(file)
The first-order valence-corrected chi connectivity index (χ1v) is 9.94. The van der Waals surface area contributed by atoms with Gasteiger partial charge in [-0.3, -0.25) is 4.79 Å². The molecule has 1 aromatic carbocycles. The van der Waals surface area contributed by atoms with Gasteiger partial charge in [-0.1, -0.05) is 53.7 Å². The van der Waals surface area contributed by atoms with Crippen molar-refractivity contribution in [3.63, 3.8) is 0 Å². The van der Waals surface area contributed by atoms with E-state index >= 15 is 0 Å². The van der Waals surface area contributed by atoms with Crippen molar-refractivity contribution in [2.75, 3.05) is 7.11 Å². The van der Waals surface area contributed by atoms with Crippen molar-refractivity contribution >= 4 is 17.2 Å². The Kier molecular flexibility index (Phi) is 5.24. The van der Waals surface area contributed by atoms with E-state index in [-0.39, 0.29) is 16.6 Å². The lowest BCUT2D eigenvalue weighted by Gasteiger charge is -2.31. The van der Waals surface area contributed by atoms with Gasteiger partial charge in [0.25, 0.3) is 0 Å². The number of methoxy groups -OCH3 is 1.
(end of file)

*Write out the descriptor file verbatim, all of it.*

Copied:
The first-order valence-corrected chi connectivity index (χ1v) is 9.94. The van der Waals surface area contributed by atoms with Gasteiger partial charge in [-0.3, -0.25) is 4.79 Å². The molecule has 1 aromatic carbocycles. The van der Waals surface area contributed by atoms with Gasteiger partial charge in [-0.1, -0.05) is 53.7 Å². The van der Waals surface area contributed by atoms with Crippen molar-refractivity contribution in [3.63, 3.8) is 0 Å². The van der Waals surface area contributed by atoms with E-state index >= 15 is 0 Å². The van der Waals surface area contributed by atoms with Crippen molar-refractivity contribution in [2.75, 3.05) is 7.11 Å². The van der Waals surface area contributed by atoms with Crippen molar-refractivity contribution >= 4 is 17.2 Å². The Kier molecular flexibility index (Phi) is 5.24. The van der Waals surface area contributed by atoms with E-state index in [-0.39, 0.29) is 16.6 Å². The lowest BCUT2D eigenvalue weighted by Gasteiger charge is -2.31. The van der Waals surface area contributed by atoms with Gasteiger partial charge in [0.25, 0.3) is 0 Å². The number of methoxy groups -OCH3 is 1.